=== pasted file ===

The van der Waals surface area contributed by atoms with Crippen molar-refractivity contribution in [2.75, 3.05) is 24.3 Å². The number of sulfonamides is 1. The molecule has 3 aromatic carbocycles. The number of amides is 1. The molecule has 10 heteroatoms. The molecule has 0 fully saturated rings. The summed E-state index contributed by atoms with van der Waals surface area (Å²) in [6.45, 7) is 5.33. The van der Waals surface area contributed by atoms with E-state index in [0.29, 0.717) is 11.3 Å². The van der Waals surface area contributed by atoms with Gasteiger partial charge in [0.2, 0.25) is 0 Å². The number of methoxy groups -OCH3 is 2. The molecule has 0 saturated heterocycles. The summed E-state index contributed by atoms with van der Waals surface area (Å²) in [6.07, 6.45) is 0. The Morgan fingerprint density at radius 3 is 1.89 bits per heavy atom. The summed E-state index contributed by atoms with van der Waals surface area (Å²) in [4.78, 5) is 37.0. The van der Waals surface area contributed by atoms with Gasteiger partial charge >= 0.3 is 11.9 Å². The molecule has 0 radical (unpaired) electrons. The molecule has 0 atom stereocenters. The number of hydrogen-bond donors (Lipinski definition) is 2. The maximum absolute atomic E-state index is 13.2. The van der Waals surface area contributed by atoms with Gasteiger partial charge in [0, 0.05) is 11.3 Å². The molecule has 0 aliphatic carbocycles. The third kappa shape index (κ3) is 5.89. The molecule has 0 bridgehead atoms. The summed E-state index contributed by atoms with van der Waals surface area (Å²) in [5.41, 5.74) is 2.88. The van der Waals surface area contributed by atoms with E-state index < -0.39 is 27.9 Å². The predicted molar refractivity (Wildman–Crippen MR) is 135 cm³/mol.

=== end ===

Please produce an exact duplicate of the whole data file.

The van der Waals surface area contributed by atoms with Crippen molar-refractivity contribution in [2.75, 3.05) is 24.3 Å². The number of sulfonamides is 1. The molecule has 3 aromatic carbocycles. The number of amides is 1. The molecule has 10 heteroatoms. The molecule has 0 fully saturated rings. The summed E-state index contributed by atoms with van der Waals surface area (Å²) in [6.45, 7) is 5.33. The van der Waals surface area contributed by atoms with E-state index in [0.29, 0.717) is 11.3 Å². The van der Waals surface area contributed by atoms with Gasteiger partial charge in [0.2, 0.25) is 0 Å². The number of methoxy groups -OCH3 is 2. The molecule has 0 saturated heterocycles. The summed E-state index contributed by atoms with van der Waals surface area (Å²) in [6.07, 6.45) is 0. The Morgan fingerprint density at radius 3 is 1.89 bits per heavy atom. The summed E-state index contributed by atoms with van der Waals surface area (Å²) in [4.78, 5) is 37.0. The van der Waals surface area contributed by atoms with Gasteiger partial charge >= 0.3 is 11.9 Å². The molecule has 0 radical (unpaired) electrons. The molecule has 0 atom stereocenters. The number of hydrogen-bond donors (Lipinski definition) is 2. The maximum absolute atomic E-state index is 13.2. The van der Waals surface area contributed by atoms with Gasteiger partial charge in [0, 0.05) is 11.3 Å². The molecule has 0 aliphatic carbocycles. The third kappa shape index (κ3) is 5.89. The molecule has 0 bridgehead atoms. The summed E-state index contributed by atoms with van der Waals surface area (Å²) in [5.41, 5.74) is 2.88. The van der Waals surface area contributed by atoms with E-state index < -0.39 is 27.9 Å². The predicted molar refractivity (Wildman–Crippen MR) is 135 cm³/mol.